Latest Boston Dynamics Stories
Engineering firm Boston Dynamics released a video yesterday detailing Spot, a much quieter and more agile version of previous robotic projects.
A humanoid robot developed by a Google-owned company is an imposing 188 cm (6 feet, 2 inches) tall, yet agile enough to balance on one foot and imitate the famous “crane” move from the Karate Kid movie. As if that was not enough, it can also drive cars.
A team competing in the DARPA Robotics Challenge (DRC) is moving to a self-funded part of the program after receiving funding from Google last year. DARPA announced on Friday that the Google-funded SCHAFT team will be switching to Track D...
From the DARPA Robotics Challenge to Google’s many robotic acquisitions, 2013 seemed to be the “Year of the Robot." Only time will tell if the past year was a turning point for all things robotic.
Google has confirmed its purchase of robotics company Boston Dynamics. This latest acquisition marks the eighth time in the last six months that the search giant has bought a robotics company.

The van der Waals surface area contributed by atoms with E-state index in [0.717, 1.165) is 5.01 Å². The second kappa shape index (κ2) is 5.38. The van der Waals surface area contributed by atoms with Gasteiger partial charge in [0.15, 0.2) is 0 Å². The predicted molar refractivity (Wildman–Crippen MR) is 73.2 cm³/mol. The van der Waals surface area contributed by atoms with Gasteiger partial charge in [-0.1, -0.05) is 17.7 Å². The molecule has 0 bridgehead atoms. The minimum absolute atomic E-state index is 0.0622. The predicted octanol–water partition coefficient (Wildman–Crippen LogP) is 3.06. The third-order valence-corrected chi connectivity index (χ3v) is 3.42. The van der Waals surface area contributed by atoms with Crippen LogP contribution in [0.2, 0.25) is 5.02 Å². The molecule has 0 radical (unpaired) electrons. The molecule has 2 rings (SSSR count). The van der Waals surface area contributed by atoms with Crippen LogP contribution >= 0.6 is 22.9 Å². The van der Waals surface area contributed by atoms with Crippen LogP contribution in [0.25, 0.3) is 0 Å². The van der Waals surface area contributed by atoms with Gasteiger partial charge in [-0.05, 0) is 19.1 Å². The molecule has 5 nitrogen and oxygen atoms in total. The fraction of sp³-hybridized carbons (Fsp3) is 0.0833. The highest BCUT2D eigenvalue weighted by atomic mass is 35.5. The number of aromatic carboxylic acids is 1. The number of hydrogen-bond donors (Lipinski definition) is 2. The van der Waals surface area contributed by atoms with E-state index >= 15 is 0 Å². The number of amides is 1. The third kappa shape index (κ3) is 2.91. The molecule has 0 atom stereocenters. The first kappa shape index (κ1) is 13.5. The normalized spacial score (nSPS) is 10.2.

Boston Dynamics, who just over a year ago established a new land-speed record for robots with legs, has unveiled its latest creation: a four-legged machine designed to travel quickly on all types of terrain.
Researchers from the University of Pennsylvania have created a new all-terrain, six-legged walking robot that has been specially designed with jumping and climbing capabilities that could help it complete military reconnaissance, rescue or supply transportation missions.
On Monday, the seven engineering teams advancing in the Defense Advanced Research Projects Agency’s Virtual Robotics Challenge got to meet their prize ‘fighter,’ a 6-foot-2-inch robot named ATLAS.
Two separate studies have recently demonstrated that humans can, in fact, empathize with their robotic counterparts.
Together with famed robotics company Boston Dynamics, the Pentagon has created a humanoid, Terminator-like robot to help test military and disaster gear.
- A pivoted catch designed to fall into a notch on a ratchet wheel so as to allow movement in only one direction (e.g. on a windlass or in a clock mechanism), or alternatively to move the wheel in one direction.